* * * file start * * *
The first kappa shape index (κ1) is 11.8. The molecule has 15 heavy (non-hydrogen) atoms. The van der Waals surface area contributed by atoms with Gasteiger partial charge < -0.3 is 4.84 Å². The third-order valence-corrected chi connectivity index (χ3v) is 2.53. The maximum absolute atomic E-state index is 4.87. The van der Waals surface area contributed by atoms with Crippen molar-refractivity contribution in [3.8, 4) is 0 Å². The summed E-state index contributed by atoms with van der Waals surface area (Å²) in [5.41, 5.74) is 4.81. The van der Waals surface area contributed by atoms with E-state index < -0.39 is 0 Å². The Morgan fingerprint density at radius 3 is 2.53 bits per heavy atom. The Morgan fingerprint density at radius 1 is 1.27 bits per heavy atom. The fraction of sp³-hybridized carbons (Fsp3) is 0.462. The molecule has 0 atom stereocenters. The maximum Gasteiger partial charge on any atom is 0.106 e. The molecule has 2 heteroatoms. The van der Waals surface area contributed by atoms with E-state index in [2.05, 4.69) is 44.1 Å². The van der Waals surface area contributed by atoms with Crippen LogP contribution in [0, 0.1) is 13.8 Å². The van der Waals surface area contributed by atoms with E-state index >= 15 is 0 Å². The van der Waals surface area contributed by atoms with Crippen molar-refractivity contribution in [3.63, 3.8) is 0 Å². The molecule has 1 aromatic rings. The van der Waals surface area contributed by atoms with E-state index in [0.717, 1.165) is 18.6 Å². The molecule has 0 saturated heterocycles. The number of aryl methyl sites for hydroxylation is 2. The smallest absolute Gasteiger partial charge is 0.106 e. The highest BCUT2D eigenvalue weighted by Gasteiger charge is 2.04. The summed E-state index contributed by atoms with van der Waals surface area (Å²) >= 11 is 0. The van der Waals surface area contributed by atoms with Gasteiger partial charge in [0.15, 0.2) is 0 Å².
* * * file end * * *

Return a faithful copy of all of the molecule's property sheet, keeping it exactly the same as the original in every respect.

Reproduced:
The first kappa shape index (κ1) is 11.8. The molecule has 15 heavy (non-hydrogen) atoms. The van der Waals surface area contributed by atoms with Gasteiger partial charge < -0.3 is 4.84 Å². The third-order valence-corrected chi connectivity index (χ3v) is 2.53. The maximum absolute atomic E-state index is 4.87. The van der Waals surface area contributed by atoms with Crippen molar-refractivity contribution in [3.8, 4) is 0 Å². The summed E-state index contributed by atoms with van der Waals surface area (Å²) in [5.41, 5.74) is 4.81. The van der Waals surface area contributed by atoms with E-state index < -0.39 is 0 Å². The Morgan fingerprint density at radius 3 is 2.53 bits per heavy atom. The Morgan fingerprint density at radius 1 is 1.27 bits per heavy atom. The fraction of sp³-hybridized carbons (Fsp3) is 0.462. The molecule has 0 atom stereocenters. The maximum Gasteiger partial charge on any atom is 0.106 e. The molecule has 2 heteroatoms. The van der Waals surface area contributed by atoms with E-state index in [2.05, 4.69) is 44.1 Å². The van der Waals surface area contributed by atoms with Crippen LogP contribution in [0, 0.1) is 13.8 Å². The van der Waals surface area contributed by atoms with E-state index >= 15 is 0 Å². The van der Waals surface area contributed by atoms with Crippen molar-refractivity contribution in [3.63, 3.8) is 0 Å². The molecule has 1 aromatic rings. The van der Waals surface area contributed by atoms with E-state index in [0.717, 1.165) is 18.6 Å². The molecule has 0 saturated heterocycles. The number of aryl methyl sites for hydroxylation is 2. The smallest absolute Gasteiger partial charge is 0.106 e. The highest BCUT2D eigenvalue weighted by Gasteiger charge is 2.04. The summed E-state index contributed by atoms with van der Waals surface area (Å²) >= 11 is 0. The van der Waals surface area contributed by atoms with Gasteiger partial charge in [0.15, 0.2) is 0 Å².